Nothing from nothing leaves nothing
You gotta have something… (Fisher & Preston, 1974)

As experienced academicians and researchers, both Amy and Deb came to this study with lived experiences and orientations to writing, data analysis, tasks, and being in the world that at times created tensions. Our self-study revealed several tensions that impacted our data work. In this paper, we highlight two: the lenses of our interests and theoretical orientations; and, the intrapersonal and interpersonal macro-micro fluctuations.


Part of what influenced our discussions during data analysis were the lenses through which we each viewed the children’s efforts during Big Paper. Amy’s thinking about writing was heavily influenced by cognitive process research (Flower and Hayes, 1981; Bereiter and Scardamalia, 1987). Through this lens, the researcher would consider the composer’s thoughts and intentions while writing. She also had an appreciation of the contributions of social-interactive research (Nystand, 1989), which noted the importance of interactions between text, author, and audience. Initially, Amy was interested in whether or how this collaborative environment in Big Paper contributed to each child’s understanding of writing, as well as their authorship. Her focus on the writing encouraged an examination of both the form and function of the children’s compositions. For Amy, it was about composition, so the artifacts were representing composition.

Deb, on the other hand, was heavily influenced by the social construction of meaning (Cook Gumperz, 2012; Halliday, 1975). Like Amy, she was interested in the process by which children created/constructed a piece (drawing/writing). However, her primary focus was on the social engagement within the Big Paper experience. She was also interested in the focus of each child’s writing, and how these children collaboratively borrowed or shared from one another as they composed. For Deb, the artifacts were a tool for the students to socially construct. These differences in our primary, secondary, and tertiary interests helped inform the discussion of data, at times leading to tensions regarding meaning of the data. This first excerpt in this section comes from the discussion notes of Deb, and reveals a stronger focus on social aspects of writing.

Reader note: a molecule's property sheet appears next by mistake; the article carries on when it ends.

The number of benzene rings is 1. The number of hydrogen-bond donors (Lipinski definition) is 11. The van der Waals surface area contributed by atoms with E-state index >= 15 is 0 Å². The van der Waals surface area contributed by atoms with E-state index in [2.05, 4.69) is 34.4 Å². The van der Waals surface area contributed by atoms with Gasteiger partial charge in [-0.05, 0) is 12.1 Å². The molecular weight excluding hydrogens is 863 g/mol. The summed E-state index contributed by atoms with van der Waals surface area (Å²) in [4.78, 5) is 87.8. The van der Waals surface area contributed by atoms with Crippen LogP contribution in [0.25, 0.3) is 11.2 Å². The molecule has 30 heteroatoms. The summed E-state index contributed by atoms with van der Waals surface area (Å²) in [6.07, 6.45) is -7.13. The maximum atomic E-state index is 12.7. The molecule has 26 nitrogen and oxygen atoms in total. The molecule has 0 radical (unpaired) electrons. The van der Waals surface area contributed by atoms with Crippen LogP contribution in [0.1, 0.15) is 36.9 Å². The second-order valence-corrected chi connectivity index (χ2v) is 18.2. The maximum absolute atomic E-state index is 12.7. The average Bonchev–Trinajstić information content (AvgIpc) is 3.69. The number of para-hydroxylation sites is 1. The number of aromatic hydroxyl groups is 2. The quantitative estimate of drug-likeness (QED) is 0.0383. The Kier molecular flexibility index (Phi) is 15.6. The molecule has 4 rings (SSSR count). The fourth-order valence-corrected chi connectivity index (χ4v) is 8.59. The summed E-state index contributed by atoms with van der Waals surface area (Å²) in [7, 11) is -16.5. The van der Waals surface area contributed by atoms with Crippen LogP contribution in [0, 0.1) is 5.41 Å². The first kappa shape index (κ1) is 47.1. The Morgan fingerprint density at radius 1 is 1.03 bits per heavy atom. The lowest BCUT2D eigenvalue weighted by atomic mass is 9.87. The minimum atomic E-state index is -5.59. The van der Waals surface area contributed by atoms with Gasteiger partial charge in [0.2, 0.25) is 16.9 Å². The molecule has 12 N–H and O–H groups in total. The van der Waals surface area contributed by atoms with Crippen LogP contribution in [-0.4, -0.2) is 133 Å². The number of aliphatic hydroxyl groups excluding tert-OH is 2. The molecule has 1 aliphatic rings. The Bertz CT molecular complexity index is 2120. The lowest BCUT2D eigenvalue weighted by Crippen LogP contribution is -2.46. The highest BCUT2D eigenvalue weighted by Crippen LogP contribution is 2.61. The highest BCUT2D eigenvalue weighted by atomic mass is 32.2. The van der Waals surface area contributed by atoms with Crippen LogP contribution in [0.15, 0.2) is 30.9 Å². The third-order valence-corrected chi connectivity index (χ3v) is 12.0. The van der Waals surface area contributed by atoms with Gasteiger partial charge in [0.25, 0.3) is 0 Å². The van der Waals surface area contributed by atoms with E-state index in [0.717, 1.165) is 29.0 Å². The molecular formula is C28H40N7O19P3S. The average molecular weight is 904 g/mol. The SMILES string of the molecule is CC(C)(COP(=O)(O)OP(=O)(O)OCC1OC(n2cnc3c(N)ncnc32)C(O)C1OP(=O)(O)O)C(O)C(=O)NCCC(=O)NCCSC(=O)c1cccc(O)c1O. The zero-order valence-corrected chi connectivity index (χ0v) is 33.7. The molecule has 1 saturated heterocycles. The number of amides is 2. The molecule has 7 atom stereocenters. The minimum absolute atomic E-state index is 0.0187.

Amy states the BP becomes a way to see the outcome - allows you to see what a child has internalized. What are we learning about their knowledge, interests, personhood through BP? My comments are more summarized: Though children are embedded in a culture and classroom that are both literacy focused, the BP experience does not have a convention template nor an assigned task related to improving use of writing conventions. It’s an opportunity for self expression that may reflect their embedded stance in a literature environment - but BP reflects social engagement that reflects how they reflect what they know in their choices. Is BP a way to glean lots of info about students? a way to evidence pro social skills? to pursue own expertise? to build confidence in their own interests? (Discussion Notes, 6/16/21)

This second excerpt from our discussion notes reveals a tension in how we used our lenses to discuss what the data meant.

How do we balance these approaches in studying early composing? Both contribute to our understanding but an overemphasis on appearance or conventionality risks deemphasizing the reason we write to begin with. (Discussion Notes, 3/31/22)

The following excerpt addressed dynamics later in the analysis process as Amy determined her theoretical focus was too narrow a fit in discussing the children’s compositions.